For many years of my adult life I was not at all concerned about something that came to my attention much later on: that I was not a good listener. I simply was not aware that I had a problem in that regard. But at some point along the way I learned that listening intently with open ears and open mind is an extremely important element in human relationships — and that I had yet to develop that skill.
Forty years ago, on a typical day off, I’d spend the evening in the home of my widowed mother. Sitting comfortably in the living room in what used to be my father’s TV chair, I would, all at the same time, read TIME Magazine, watch TV, talk on the phone, and listen – I use the word loosely — to news about the family that Mother was trying to share with me from across the room. How often that scenario ended with her saying sweetly, “Dick, dear, I know you didn’t hear a word I said; but that’s alright. I’ll tell you again later.”
And then, long after, I realized that, if we did to our computers and word processors what some of us do to our minds, they would be of no use to us. We foolishly take in data simultaneously from a half dozen sources and think we can adequately process it and store it securely, while the truth is that we can’t. When we don’t really listen, when we don’t turn to the person who is speaking to us and give our undivided attention (the way David Frost used to), we are depriving ourselves of the gift that person is offering and hurting him or her with the response that we don’t consider the message worth our time or energy.
One of the most valuable gifts we can give to persons in our lives is to listen to them and to give clear signs that we are eager to hear and to understand what they are saying, to let them know that we very much want to receive their message. If you think of the persons that make you feel best about yourself, I believe that you will find that they all are good listeners.
Prayer is primarily listening to the Spirit of God. Great people of every station in life listen with their whole hearts and minds to God.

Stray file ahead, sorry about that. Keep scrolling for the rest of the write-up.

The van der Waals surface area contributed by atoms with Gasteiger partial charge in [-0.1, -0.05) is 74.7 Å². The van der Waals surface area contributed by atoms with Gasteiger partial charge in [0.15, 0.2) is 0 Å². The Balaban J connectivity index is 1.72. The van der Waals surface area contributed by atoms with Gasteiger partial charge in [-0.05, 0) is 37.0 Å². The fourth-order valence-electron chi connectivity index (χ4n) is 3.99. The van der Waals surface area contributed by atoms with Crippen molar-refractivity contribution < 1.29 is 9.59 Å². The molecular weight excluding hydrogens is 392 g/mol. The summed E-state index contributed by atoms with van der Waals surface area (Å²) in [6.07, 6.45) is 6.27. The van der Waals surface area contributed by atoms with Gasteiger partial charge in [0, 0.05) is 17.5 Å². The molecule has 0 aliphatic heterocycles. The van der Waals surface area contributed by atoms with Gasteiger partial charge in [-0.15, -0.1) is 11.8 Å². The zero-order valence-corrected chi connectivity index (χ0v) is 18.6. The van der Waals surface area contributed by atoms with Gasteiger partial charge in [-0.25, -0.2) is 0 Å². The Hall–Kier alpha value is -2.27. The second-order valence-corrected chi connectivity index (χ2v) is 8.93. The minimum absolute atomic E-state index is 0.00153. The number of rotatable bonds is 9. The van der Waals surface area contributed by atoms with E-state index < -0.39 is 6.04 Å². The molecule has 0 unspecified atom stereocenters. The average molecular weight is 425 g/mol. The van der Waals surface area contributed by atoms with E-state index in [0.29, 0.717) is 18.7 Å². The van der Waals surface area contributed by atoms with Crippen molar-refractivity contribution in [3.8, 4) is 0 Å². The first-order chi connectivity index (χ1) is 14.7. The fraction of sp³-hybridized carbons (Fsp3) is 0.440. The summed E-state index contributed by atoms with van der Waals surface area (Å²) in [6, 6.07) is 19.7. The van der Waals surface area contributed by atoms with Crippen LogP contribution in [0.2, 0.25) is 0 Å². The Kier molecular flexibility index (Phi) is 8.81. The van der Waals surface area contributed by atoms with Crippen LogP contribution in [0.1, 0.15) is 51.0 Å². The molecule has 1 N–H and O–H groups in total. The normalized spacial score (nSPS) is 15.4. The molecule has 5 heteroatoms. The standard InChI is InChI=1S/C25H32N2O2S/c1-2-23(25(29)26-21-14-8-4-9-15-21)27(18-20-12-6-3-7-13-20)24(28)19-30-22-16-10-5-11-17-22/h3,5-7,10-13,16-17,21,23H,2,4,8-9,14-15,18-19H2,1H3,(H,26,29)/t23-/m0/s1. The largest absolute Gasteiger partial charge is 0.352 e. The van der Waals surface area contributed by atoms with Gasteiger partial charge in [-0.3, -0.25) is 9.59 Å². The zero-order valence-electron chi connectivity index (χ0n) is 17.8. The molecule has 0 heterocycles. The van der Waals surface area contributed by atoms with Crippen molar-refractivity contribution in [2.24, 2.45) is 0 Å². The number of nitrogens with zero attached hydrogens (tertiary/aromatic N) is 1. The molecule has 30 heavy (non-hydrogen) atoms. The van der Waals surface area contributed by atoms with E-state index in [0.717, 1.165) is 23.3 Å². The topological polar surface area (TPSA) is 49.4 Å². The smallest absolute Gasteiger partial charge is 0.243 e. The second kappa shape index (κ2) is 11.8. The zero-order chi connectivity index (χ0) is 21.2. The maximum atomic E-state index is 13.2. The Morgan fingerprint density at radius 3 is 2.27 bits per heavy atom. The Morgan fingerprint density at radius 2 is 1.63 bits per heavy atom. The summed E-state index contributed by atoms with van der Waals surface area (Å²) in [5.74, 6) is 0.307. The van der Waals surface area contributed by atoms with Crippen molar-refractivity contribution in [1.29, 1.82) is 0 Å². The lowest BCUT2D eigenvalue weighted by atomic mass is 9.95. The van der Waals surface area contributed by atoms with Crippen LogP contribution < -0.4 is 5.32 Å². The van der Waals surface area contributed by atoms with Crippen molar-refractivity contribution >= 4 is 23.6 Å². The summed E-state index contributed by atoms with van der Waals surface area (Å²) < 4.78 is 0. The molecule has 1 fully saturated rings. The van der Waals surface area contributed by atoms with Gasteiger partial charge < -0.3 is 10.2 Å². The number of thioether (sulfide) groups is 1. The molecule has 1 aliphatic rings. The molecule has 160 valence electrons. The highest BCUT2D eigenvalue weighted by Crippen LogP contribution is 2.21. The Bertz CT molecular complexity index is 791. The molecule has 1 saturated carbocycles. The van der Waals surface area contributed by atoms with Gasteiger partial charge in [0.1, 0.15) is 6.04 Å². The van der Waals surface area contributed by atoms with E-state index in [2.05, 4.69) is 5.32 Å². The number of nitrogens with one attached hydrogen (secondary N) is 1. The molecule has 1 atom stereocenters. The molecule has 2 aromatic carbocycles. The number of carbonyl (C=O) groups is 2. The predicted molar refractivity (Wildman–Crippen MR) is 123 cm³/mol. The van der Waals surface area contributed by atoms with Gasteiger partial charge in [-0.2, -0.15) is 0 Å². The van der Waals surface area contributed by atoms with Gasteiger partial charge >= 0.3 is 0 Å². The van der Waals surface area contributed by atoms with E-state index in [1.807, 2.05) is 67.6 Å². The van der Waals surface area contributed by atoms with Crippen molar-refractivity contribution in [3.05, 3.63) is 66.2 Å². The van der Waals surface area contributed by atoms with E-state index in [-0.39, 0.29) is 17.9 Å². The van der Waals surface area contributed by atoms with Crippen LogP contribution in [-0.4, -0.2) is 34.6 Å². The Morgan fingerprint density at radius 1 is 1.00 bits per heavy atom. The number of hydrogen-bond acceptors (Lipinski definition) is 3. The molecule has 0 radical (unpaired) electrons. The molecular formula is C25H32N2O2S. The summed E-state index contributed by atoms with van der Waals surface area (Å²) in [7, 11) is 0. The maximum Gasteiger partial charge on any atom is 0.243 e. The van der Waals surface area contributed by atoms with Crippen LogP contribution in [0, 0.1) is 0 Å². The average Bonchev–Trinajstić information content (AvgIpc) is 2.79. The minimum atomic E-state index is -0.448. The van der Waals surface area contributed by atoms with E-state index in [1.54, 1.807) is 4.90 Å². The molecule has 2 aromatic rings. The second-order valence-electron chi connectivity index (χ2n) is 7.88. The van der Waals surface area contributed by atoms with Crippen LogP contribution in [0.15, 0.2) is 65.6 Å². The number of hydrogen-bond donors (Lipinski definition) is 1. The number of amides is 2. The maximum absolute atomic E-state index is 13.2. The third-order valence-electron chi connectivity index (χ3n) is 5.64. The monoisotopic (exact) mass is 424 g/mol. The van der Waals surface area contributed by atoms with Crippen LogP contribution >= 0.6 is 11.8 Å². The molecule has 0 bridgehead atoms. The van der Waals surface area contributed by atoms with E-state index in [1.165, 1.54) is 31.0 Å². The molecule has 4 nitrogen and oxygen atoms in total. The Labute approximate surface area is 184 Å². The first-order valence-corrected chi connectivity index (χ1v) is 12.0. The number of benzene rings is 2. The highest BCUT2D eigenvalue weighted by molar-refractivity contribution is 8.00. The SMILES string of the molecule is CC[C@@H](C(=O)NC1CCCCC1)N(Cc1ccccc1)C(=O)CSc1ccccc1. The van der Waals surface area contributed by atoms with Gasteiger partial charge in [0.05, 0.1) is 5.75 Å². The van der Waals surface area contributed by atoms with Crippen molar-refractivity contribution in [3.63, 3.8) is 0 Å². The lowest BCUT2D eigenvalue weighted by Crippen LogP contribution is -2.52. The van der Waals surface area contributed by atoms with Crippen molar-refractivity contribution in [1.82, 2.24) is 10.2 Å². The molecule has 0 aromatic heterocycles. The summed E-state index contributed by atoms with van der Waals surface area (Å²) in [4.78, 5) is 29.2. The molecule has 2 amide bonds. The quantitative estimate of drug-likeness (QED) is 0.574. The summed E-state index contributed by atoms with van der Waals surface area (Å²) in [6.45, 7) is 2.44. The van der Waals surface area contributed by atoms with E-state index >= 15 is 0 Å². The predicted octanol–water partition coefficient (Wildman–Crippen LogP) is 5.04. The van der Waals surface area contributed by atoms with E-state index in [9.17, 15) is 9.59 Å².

They ask for wisdom and understanding, and then they listen.
They ask for direction and faith, and they listen.
They ask for a loving, forgiving heart, and they listen.
They build that listening into their lives by taking some time each day to be alone and more conscious of the presence of God in them. The aloneness can be in the cocoon of one’s car or of an empty room at home. They learn not to forget or ignore the constant presence of the Divine Spirit within them wherever they are, whatever they are doing.
The readings of today’s liturgy are an excellent case in point. In the first, a boy, David by name, is told that he will be a powerful instrument of God for the good of the people; however, he must first learn to discern the divine message and to prepare to listen to it.
And in the Gospel we heard about the beginnings of Christian discipleship: young people, rugged people of the earth and the sea, called by Jesus and daring to listen to this man who will turn their lives upside down and assure them that in return they will gain far more than what they are asked to give.
It is actually quite simple. But living as we do, in a sandstorm of words and images that seem never to stop or to slow down, we, maybe more than people at any other time in history, have to commit ourselves, with firm intention and determination, to become good listeners.